RAF News

Chattri Memorial Service

Personnel and family group picture by the Chattri Memorial.

Representatives from the RAF, Royal Navy, Army and the Civil Service took part in a memorial service to remember the Sikh and Hindu soldiers who were cremated at the Chattri Memorial on the Sussex Downs.

Personnel salute beside the wreaths.

During a period of the First World War, the Royal Pavilion Estate including the Palace and Brighton Dome were converted into military hospitals for the treatment of Indian soldiers injured during combat.  From 1914 to 1916, over 2000 soldiers were treated there.  For those who succumbed to their injuries and made the ultimate sacrifice, these soldiers were taken to a site one mile north-east of Patcham Village, 500 ft above sea level, where they were cremated in line with their religious traditions.

Personnel group picture by the Chattri Memorial and wreaths.

Now the site is memorialised with the Chattri (umbrella) Monument.  Made of marble and standing nearly 9m high, it too celebrates its 100th anniversary this year.  A once forgotten monument, the Chattri now stands as a permanent reminder for many who have little knowledge of just how many Indian soldiers had fought and lost their lives in the Great War.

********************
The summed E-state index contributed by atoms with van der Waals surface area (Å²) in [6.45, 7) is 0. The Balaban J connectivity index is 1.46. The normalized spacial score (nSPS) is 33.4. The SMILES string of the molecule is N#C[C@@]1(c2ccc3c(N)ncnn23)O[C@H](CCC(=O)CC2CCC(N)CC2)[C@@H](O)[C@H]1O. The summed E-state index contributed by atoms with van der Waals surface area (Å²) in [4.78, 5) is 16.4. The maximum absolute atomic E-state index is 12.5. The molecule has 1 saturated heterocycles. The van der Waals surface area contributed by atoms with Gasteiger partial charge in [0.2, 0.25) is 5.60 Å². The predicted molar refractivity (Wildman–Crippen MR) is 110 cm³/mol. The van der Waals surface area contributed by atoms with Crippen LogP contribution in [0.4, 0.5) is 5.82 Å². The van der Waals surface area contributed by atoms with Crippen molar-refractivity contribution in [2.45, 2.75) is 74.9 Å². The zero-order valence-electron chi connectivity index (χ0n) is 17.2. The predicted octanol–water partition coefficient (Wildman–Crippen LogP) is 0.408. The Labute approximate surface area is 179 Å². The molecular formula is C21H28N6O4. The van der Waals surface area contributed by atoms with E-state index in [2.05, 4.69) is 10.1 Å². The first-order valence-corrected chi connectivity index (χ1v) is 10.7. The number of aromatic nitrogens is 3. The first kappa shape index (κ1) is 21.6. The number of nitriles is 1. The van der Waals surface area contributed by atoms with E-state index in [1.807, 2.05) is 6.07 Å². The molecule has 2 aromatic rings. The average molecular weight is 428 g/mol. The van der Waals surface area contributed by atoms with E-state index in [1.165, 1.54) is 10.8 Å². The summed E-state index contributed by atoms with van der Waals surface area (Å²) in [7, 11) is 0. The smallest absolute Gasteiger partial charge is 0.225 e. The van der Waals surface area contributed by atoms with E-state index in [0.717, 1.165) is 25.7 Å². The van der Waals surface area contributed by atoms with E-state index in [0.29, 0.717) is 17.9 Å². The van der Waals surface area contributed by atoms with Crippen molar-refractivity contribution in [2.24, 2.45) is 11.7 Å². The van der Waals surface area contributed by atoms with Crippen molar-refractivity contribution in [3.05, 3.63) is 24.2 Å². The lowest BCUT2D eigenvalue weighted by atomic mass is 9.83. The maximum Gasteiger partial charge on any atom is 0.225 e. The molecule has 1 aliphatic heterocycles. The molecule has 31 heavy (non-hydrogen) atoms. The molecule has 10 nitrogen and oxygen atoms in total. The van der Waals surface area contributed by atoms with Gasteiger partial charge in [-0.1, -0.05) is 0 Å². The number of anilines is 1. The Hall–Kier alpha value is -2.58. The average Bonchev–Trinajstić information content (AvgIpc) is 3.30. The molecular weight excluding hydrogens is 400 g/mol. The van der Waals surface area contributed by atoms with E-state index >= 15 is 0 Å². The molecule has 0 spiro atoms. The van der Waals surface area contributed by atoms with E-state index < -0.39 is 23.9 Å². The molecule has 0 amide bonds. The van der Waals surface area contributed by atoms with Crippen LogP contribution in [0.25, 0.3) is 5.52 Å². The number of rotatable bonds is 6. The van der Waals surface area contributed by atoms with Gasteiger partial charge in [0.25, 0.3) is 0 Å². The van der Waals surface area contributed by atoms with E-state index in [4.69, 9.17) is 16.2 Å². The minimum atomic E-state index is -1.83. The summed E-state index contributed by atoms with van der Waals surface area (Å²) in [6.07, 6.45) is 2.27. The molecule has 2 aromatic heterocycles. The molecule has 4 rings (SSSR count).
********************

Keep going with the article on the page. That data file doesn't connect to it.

Over 200 people attended the memorial before the COVID-19 pandemic took hold, yet dignitaries from the local community, the UK and Indian Armed Forces, and Defence Sikh Network attending this year’s memorial had to be scaled back.  Nevertheless, a socially distanced memorial service took place and wreaths were laid by all services. 

Wing Commander Ghataora with family.
Wing Commander Ghataora with family. 

Diversity is just as key in our Armed Forces now as it was back then and this year; RAF Hindu, Muslim and Christian colleagues laid wreaths, while supported by their families. 

"I was honoured to lay a wreath alongside my RAF Hindu, Muslim and Christian colleagues.  Many in attendance were supported by their families and this year my mother and my close relatives also supported the event, all of whom also had little idea of what had taken place here.  By next summer I hope that we have returned to some sort of normality and all are welcome to join us in paying our respects and ensuring we never forget the sacrifices made by those brave Indian soldiers."

Wing Commander Ghataora

Personnel salute beside the wreaths.

We will remember them.

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